Gee, I'm not bitter or anything :
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Re: Bored into retirement - the other side of the coin
Old 07-30-2005, 01:28 PM   #34
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Re: Bored into retirement - the other side of the coin

Wow, cube_rat--I now understand your user name.*

My present job is the only one I've had since I started working (over 15 years) when I've had an office of my own with a door.*

It felt weird the first month to be at my own desk with guests sitting across me like I were the principal or some other authority figure (like a manager* ).

Now, I like it a lot, despite having no windows and despite the absence of any ability for me to control the temperature.
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Re: Bored into retirement - the other side of the coin
Old 07-30-2005, 01:51 PM   #35
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Re: Bored into retirement - the other side of the coin

It's aggravating when people walk by and *peer* into my work space. I just shoot them a dirty look

- I call that "rubbernecking". My first job I had an older guy do that. He would never talk to me though. Funny, that first job there were several that would never talk to you. Weirdos or just had the will sucked clean from their lives.

I have an office now and moved up enough that I got a nice window view.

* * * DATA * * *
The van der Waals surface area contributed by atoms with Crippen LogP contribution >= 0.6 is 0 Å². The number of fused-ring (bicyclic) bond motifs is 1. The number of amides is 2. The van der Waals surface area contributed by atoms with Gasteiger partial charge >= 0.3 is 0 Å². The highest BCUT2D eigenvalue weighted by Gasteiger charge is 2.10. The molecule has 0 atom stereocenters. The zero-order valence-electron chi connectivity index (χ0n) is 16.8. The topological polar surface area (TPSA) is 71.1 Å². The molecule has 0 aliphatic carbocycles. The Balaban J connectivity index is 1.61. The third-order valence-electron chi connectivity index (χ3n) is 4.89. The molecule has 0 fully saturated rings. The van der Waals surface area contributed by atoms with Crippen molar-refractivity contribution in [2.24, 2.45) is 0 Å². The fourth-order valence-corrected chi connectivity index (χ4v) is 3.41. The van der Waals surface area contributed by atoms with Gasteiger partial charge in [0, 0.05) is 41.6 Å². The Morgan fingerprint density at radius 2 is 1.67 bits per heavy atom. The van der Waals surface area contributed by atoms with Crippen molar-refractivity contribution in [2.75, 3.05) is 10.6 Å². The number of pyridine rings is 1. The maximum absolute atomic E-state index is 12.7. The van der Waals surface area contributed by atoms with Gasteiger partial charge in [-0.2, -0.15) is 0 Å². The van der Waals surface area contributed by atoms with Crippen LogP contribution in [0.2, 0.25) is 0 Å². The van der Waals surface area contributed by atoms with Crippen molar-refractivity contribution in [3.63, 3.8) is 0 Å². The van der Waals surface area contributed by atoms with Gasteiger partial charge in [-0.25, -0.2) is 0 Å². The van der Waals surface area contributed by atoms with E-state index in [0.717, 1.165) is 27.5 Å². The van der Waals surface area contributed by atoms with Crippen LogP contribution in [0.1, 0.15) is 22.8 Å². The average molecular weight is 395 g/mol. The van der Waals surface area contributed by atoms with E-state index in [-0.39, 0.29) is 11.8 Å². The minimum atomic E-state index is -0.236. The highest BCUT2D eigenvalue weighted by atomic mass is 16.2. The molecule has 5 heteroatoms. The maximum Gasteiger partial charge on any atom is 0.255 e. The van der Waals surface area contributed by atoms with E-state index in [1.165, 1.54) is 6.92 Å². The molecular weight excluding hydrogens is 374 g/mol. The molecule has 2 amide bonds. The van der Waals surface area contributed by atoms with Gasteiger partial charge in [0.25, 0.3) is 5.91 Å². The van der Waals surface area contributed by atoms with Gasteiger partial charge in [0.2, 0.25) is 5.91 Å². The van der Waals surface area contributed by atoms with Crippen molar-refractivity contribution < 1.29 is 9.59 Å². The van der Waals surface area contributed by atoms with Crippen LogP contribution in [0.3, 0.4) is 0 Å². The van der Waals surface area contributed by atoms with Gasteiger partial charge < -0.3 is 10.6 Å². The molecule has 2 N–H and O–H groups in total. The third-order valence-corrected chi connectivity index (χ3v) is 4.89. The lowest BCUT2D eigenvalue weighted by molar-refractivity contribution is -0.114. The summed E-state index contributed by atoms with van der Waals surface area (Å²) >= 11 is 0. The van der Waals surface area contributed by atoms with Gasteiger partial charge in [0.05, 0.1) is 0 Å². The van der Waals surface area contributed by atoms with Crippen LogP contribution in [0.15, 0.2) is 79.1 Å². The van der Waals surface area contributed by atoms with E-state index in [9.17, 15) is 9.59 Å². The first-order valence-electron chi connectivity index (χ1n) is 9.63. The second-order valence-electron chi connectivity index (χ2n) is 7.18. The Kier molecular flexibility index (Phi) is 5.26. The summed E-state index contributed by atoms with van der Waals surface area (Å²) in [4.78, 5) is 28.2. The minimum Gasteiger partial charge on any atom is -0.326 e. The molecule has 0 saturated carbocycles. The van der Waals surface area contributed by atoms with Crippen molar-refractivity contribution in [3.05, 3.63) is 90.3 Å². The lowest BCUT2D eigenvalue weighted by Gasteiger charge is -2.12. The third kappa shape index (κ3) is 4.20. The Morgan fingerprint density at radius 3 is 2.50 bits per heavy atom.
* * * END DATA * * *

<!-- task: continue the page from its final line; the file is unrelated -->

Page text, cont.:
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Re: Bored into retirement - the other side of the coin
Old 07-30-2005, 02:53 PM   #36
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Re: Bored into retirement - the other side of the coin

Well Maddie (sorry, I have a hard time calling you Maddie because I think your a guy ), in my previous life as an accounting manager for a Met Life subsidiary, I had cool office overlooking the Embarcadero in San Francisco. Well that life ended when I went into IT 7 years ago. I more than doubled my salary but look what I got in exchange. Anyway, my current employer is a great company in spite of it's weirdness with seating arrangements. I was just ranting a little bit here.
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Re: Bored into retirement - the other side of the coin
Old 07-30-2005, 02:59 PM   #37
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Re: Bored into retirement - the other side of the coin

BC and AD?

I worked in BC - before cubicle - the open bullpen sea of desks/drawing boards and mostly with a desk shoved into the corner of a lab or on a test stand platform with designer metal cabinets for knick knacks.

I kinda feel sorry for the AD's(after Dilbert) - love the Sunday cartoon though.

Heh, heh
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Re: Bored into retirement - the other side of the coin
Old 07-30-2005, 10:28 PM   #38
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Re: Bored into retirement - the other side of the coin

In my last job, I was the token foreigner and they didn't have a clue how to use me. For the first six months they didn't give me any work. After that it was a half day a week. They gave me an office with a chair, a desk, and a telephone (which never rang), but no computer.